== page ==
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review 2014-02-24 16:26
"The Knife of Never Letting Go," by Patrick Ness (Full Review)
The Knife of Never Letting Go - Patrick Ness
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review 2014-02-09 17:47
"Fly by Night," by Frances Hardinge
Fly by Night - Frances Hardinge

The Plot: In a politically-fractured landscape ruled by tyrannical guilds and unions, even the written word is controlled - if it doesn't have the stamp of the Stationers' Guild on it, it gets thrown in the fire (and those who've read it thrown in prison). As a result, our impetuous, ambitious heroine Mosca Mye steals, borrows, and hordes words in a world where people fear reading. When she helps rescue a silver-tongued rascal named Eponymous Clent from her village's stocks, she follows him to increase her vocabulary and also to have an adventure of her own.

 

The Good:

  • Awesomely-detailed and original worldbuilding
  • Gorgeous writing
  • Complex and morally ambiguous child heroine

 

The Bad:

  • Kind of slow-moving, plot-wise
  • Plot is very complex - and while that isn't exactly a bad thing it did slow down my reading experience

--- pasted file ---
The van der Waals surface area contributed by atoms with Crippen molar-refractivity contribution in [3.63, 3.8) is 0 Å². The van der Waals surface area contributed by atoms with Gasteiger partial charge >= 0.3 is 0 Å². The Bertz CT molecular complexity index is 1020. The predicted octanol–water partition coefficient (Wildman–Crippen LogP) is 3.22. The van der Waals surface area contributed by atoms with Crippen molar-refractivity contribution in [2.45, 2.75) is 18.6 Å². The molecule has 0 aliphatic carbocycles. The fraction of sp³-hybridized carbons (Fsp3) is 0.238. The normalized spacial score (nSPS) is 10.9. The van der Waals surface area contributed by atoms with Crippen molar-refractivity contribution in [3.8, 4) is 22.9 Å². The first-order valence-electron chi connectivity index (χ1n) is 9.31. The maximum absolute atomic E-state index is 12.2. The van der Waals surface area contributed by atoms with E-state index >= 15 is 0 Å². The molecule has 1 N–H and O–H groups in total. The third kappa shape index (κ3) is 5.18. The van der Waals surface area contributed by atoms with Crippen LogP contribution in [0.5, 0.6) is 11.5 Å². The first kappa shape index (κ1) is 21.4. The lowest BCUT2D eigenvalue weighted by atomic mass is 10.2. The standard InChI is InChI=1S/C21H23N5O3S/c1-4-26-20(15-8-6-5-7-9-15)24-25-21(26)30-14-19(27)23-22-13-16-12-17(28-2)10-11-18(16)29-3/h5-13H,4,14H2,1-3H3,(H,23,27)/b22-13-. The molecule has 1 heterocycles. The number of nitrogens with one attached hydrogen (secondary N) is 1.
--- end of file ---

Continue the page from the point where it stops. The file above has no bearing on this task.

• Couldn't really connect with the material the longer the book went on.
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review 2014-01-26 18:05
"Enchanted," by Alethea Kontis
Enchanted - Alethea Kontis
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review 2014-01-05 20:38
"Whose Body?" by Dorothy L. Sayers
Whose Body? (Lord Peter Wimsey Mysteries, #1) - Dorothy L. Sayers

The Plot:

Debonair aristocrat Lord Peter Wimsey, second son of the Duke of Denver, is intrigued when an architect acquaintance of his mother's discovers a naked anonymous corpse in his bathtub. Criminology is an entertaining hobby of Lord Peter's, so with the help of his skills, his detective BFF Mr. Parker, and his loyal manservant Bunter, he strives to identify the dead man, discover how the corpse came to take his unfortunate bath, and whether this has anything to do with the recent disappearance of a wealthy Jewish financier. 

 

The Good:

  • Lord Peter Wimsey is ridiculously awesome. 
  • Lord Peter's SECRET CRIME-SOLVING GADGETS, involving a walking-stick fitted with a compass, a sword, and measuring instruments; and a flashlight hidden inside a matchbox.
  • The details and wit of the period
  • A very twisty mystery

 

The Bad:

  • Anti-semitic language, in the classic, well-meaning, privileged "some of my best friends are Jewish / he's not at all a bad sort for a Hebrew" way. An unfortunate product of this novel's time. 
  • The perpetrator's long-winded confession takes a lot of wind out of the novel's ending
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review 2013-11-24 20:48
"First Comes Love," by Christie Ridgway
First Comes Love - Christie Ridgway
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